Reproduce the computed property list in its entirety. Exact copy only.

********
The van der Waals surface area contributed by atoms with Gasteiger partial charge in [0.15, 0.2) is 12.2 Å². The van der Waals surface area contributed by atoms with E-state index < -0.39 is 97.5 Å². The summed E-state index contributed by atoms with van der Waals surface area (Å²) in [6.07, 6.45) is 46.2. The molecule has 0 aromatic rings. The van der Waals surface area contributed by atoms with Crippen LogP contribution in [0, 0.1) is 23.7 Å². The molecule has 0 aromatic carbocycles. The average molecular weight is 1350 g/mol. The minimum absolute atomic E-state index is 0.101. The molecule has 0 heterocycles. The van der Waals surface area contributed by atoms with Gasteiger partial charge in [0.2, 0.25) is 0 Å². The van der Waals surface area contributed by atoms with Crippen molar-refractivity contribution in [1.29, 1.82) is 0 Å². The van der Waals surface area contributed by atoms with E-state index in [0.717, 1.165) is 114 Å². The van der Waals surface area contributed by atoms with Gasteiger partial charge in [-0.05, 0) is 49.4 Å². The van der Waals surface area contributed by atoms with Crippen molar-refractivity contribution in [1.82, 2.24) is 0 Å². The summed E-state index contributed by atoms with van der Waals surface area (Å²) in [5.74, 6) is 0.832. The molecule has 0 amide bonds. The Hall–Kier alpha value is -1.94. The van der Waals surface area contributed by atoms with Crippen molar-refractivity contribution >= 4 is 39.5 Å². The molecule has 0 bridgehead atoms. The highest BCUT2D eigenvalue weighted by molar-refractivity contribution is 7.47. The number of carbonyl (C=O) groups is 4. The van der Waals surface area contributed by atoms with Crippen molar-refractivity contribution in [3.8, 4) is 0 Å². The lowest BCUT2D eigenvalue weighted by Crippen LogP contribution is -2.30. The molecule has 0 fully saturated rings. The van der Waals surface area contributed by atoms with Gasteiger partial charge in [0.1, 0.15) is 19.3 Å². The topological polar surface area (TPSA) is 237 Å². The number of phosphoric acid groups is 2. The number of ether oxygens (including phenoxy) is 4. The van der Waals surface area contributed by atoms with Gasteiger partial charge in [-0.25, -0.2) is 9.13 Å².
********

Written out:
The van der Waals surface area contributed by atoms with Gasteiger partial charge in [0.15, 0.2) is 12.2 Å². The van der Waals surface area contributed by atoms with E-state index < -0.39 is 97.5 Å². The summed E-state index contributed by atoms with van der Waals surface area (Å²) in [6.07, 6.45) is 46.2. The molecule has 0 aromatic rings. The van der Waals surface area contributed by atoms with Crippen LogP contribution in [0, 0.1) is 23.7 Å². The molecule has 0 aromatic carbocycles. The average molecular weight is 1350 g/mol. The minimum absolute atomic E-state index is 0.101. The molecule has 0 heterocycles. The van der Waals surface area contributed by atoms with Gasteiger partial charge in [0.2, 0.25) is 0 Å². The van der Waals surface area contributed by atoms with Crippen molar-refractivity contribution in [1.29, 1.82) is 0 Å². The van der Waals surface area contributed by atoms with E-state index in [0.717, 1.165) is 114 Å². The van der Waals surface area contributed by atoms with Gasteiger partial charge in [-0.05, 0) is 49.4 Å². The van der Waals surface area contributed by atoms with Crippen molar-refractivity contribution in [1.82, 2.24) is 0 Å². The summed E-state index contributed by atoms with van der Waals surface area (Å²) in [5.74, 6) is 0.832. The molecule has 0 amide bonds. The Hall–Kier alpha value is -1.94. The van der Waals surface area contributed by atoms with Crippen molar-refractivity contribution >= 4 is 39.5 Å². The molecule has 0 bridgehead atoms. The highest BCUT2D eigenvalue weighted by molar-refractivity contribution is 7.47. The number of carbonyl (C=O) groups is 4. The van der Waals surface area contributed by atoms with Crippen molar-refractivity contribution in [3.8, 4) is 0 Å². The lowest BCUT2D eigenvalue weighted by Crippen LogP contribution is -2.30. The molecule has 0 fully saturated rings. The van der Waals surface area contributed by atoms with Gasteiger partial charge in [0.1, 0.15) is 19.3 Å². The topological polar surface area (TPSA) is 237 Å². The number of phosphoric acid groups is 2. The number of ether oxygens (including phenoxy) is 4. The van der Waals surface area contributed by atoms with Gasteiger partial charge in [-0.25, -0.2) is 9.13 Å².